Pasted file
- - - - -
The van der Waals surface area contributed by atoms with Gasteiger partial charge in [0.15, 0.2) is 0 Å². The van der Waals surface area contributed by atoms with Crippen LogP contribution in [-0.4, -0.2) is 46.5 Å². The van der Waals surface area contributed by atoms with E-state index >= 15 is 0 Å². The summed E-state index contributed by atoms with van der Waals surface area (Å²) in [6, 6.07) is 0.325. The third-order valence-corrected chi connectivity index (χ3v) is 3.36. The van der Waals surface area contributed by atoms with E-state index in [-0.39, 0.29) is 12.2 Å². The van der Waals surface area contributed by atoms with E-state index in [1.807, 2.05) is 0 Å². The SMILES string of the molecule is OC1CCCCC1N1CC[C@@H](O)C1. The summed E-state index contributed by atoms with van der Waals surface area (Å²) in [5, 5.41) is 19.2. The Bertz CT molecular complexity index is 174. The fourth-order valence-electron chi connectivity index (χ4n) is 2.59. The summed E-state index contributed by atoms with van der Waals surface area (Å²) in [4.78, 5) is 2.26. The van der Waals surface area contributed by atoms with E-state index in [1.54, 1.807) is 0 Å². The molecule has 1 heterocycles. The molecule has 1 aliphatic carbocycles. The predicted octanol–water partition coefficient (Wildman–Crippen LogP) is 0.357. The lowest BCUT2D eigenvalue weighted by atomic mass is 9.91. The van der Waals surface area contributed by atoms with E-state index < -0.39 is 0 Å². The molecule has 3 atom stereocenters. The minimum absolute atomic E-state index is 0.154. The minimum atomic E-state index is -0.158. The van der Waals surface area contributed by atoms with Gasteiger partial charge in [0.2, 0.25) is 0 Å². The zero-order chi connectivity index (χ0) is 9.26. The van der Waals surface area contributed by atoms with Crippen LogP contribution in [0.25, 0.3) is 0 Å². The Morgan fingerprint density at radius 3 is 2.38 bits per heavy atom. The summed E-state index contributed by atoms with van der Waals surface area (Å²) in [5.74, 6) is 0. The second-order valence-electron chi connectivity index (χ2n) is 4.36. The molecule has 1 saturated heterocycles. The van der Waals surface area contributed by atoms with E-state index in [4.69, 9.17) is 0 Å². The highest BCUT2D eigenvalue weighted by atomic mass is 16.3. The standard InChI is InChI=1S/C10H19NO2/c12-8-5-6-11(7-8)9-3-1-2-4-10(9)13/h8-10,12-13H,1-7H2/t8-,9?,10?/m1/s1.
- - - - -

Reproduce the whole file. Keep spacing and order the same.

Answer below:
The van der Waals surface area contributed by atoms with Gasteiger partial charge in [0.15, 0.2) is 0 Å². The van der Waals surface area contributed by atoms with Crippen LogP contribution in [-0.4, -0.2) is 46.5 Å². The van der Waals surface area contributed by atoms with E-state index >= 15 is 0 Å². The summed E-state index contributed by atoms with van der Waals surface area (Å²) in [6, 6.07) is 0.325. The third-order valence-corrected chi connectivity index (χ3v) is 3.36. The van der Waals surface area contributed by atoms with E-state index in [-0.39, 0.29) is 12.2 Å². The van der Waals surface area contributed by atoms with E-state index in [1.807, 2.05) is 0 Å². The SMILES string of the molecule is OC1CCCCC1N1CC[C@@H](O)C1. The summed E-state index contributed by atoms with van der Waals surface area (Å²) in [5, 5.41) is 19.2. The Bertz CT molecular complexity index is 174. The fourth-order valence-electron chi connectivity index (χ4n) is 2.59. The summed E-state index contributed by atoms with van der Waals surface area (Å²) in [4.78, 5) is 2.26. The van der Waals surface area contributed by atoms with E-state index in [1.54, 1.807) is 0 Å². The molecule has 1 heterocycles. The molecule has 1 aliphatic carbocycles. The predicted octanol–water partition coefficient (Wildman–Crippen LogP) is 0.357. The lowest BCUT2D eigenvalue weighted by atomic mass is 9.91. The van der Waals surface area contributed by atoms with E-state index < -0.39 is 0 Å². The molecule has 3 atom stereocenters. The minimum absolute atomic E-state index is 0.154. The minimum atomic E-state index is -0.158. The van der Waals surface area contributed by atoms with Gasteiger partial charge in [0.2, 0.25) is 0 Å². The zero-order chi connectivity index (χ0) is 9.26. The van der Waals surface area contributed by atoms with Crippen LogP contribution in [0.25, 0.3) is 0 Å². The Morgan fingerprint density at radius 3 is 2.38 bits per heavy atom. The summed E-state index contributed by atoms with van der Waals surface area (Å²) in [5.74, 6) is 0. The second-order valence-electron chi connectivity index (χ2n) is 4.36. The molecule has 1 saturated heterocycles. The van der Waals surface area contributed by atoms with E-state index in [4.69, 9.17) is 0 Å². The highest BCUT2D eigenvalue weighted by atomic mass is 16.3. The standard InChI is InChI=1S/C10H19NO2/c12-8-5-6-11(7-8)9-3-1-2-4-10(9)13/h8-10,12-13H,1-7H2/t8-,9?,10?/m1/s1.